Magma Energy – a Canadian energy company that recently announced it had acquired a 98% stake in the Icelandic power company HS Orka – would like to explore the area around Kerlingafjöll mountain for possible geothermal drilling.
RÚV reports that according to a memo that Magma Energy sent the chairman of local power company Hitaveita Flúða, located in Hrunamannahreppur, Magma would like to explore geothermal activity in the area between the village of Flúðir all the way up to Kerlingafjöll, a mountain beloved by Icelanders and considered one of our natural treasures. The Hrunamannahreppur municipality already has a permit to explore some of that area, but the area that Magma wants to explore is ten times larger.
Ásgeir Margeirsson, the director of Magma Energy Iceland, told reporters that, “We are well aware that Kerlingafjöll is a very special place, and it may turn out that there’s no need to explore for geothermal power there. But there might be. There are guidelines in this country, and we plan to follow them.”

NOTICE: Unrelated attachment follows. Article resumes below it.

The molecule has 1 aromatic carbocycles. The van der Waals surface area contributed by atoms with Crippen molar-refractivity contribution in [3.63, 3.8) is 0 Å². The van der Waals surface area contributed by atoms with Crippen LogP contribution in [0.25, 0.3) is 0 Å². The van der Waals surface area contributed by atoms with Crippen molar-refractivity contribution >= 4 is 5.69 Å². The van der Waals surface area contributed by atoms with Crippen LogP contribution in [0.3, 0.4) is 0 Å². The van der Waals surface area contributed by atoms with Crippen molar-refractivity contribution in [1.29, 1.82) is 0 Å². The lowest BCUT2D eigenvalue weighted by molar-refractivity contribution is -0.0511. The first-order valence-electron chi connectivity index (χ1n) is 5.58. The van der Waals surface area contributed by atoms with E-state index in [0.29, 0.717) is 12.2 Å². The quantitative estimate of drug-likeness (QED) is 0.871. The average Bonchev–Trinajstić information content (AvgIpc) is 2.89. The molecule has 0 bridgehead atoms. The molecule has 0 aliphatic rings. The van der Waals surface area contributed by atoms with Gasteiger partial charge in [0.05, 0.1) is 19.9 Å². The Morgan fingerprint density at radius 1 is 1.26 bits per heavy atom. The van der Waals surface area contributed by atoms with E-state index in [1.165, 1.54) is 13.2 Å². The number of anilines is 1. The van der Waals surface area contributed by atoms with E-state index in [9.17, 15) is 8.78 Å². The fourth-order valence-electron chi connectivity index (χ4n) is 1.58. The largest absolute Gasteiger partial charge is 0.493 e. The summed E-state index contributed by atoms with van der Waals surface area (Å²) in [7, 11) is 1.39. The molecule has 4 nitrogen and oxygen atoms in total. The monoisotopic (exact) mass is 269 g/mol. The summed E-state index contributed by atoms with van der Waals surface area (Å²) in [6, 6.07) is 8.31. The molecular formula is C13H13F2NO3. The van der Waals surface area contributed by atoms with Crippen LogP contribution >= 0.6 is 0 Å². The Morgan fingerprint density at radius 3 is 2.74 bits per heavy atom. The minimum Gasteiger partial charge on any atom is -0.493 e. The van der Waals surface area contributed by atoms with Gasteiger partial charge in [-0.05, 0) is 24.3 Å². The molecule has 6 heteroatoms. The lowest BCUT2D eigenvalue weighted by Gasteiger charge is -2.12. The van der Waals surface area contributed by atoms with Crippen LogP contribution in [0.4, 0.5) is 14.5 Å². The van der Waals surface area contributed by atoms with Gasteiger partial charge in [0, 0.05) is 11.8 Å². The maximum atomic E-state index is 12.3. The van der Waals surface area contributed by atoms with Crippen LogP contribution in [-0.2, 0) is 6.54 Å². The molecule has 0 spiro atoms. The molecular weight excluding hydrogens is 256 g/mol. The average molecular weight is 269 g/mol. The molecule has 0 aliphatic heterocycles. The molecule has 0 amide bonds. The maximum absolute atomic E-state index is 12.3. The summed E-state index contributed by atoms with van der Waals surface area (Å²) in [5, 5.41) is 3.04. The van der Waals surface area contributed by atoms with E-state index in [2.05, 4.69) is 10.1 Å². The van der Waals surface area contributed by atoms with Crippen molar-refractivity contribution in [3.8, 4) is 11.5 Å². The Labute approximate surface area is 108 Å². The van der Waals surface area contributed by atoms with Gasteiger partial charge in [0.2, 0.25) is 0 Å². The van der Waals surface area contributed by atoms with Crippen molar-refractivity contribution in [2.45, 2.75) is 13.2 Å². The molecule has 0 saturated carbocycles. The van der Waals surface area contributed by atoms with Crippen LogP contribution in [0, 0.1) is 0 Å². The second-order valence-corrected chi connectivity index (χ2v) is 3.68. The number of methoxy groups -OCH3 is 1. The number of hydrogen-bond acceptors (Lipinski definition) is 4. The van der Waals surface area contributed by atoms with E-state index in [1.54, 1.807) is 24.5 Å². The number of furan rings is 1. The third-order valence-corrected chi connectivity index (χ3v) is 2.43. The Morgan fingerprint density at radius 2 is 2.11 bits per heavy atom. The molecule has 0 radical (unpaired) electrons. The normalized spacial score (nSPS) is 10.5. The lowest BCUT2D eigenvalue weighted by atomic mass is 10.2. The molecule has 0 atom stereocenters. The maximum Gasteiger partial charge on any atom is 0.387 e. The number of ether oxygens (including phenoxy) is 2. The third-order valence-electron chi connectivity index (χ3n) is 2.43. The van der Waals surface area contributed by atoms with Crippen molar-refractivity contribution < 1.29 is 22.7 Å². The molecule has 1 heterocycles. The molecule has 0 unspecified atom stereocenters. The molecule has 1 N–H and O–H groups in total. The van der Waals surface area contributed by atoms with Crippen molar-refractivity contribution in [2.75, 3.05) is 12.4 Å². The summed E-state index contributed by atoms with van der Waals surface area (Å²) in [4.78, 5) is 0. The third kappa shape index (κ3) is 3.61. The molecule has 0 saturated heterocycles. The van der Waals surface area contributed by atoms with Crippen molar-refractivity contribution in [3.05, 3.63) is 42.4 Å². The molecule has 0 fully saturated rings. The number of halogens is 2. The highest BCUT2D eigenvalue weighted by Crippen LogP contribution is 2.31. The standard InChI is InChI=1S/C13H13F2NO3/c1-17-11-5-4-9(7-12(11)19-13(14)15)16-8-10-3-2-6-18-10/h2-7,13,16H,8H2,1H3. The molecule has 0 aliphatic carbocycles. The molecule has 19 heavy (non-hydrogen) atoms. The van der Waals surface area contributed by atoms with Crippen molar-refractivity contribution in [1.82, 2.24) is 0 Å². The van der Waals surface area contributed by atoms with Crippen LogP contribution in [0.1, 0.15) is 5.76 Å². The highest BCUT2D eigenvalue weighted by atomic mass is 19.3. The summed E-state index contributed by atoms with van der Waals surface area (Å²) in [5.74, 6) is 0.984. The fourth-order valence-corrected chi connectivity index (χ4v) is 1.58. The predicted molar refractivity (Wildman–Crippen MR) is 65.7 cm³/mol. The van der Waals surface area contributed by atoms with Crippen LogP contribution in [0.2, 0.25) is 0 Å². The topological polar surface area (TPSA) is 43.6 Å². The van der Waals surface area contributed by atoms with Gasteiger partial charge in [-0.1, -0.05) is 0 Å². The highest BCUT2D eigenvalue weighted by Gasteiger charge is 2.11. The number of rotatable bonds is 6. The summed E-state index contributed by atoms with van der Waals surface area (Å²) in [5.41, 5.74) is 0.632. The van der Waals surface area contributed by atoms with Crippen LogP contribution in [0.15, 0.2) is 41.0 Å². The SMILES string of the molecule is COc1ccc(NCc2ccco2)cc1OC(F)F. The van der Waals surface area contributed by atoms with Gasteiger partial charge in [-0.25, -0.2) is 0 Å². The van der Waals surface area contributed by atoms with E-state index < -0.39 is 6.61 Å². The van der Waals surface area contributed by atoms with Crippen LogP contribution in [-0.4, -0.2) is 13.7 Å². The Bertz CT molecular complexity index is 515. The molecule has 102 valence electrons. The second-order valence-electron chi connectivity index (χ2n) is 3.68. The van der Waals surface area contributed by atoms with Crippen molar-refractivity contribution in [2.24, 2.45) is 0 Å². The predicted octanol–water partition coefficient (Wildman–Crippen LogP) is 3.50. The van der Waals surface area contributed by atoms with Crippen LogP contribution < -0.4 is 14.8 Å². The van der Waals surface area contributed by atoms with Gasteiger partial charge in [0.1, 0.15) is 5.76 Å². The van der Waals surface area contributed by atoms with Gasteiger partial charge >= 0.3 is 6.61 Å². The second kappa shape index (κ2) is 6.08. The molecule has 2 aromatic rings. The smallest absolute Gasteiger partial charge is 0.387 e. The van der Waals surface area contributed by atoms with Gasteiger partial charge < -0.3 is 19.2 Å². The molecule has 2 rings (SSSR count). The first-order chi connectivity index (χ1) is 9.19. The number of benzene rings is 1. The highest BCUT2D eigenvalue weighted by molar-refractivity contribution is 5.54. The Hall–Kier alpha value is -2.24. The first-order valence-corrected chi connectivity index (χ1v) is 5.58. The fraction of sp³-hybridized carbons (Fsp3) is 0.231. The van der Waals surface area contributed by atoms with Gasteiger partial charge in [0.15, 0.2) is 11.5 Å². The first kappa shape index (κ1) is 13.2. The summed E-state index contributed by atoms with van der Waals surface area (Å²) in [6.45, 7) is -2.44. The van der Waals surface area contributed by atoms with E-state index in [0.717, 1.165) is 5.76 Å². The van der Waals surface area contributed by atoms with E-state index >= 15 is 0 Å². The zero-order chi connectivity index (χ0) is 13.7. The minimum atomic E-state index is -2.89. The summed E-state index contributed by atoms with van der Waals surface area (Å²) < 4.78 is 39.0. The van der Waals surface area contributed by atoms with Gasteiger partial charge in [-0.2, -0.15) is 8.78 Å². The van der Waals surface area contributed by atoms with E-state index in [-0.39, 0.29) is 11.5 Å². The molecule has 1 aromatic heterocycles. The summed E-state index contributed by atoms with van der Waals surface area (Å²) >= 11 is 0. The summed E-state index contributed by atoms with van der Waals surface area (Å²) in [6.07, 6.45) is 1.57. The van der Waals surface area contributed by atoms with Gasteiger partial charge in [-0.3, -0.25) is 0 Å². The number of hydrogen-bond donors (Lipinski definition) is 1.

Árni Finnsson, director of the Nature Conservation Society of Iceland, told reporters that the situation points out a major error in the law, in that it allows local governments and private companies to make deals such as this, regardless of what people living in the rest of the country may feel about the idea, and believes this is contradictory to democracy.
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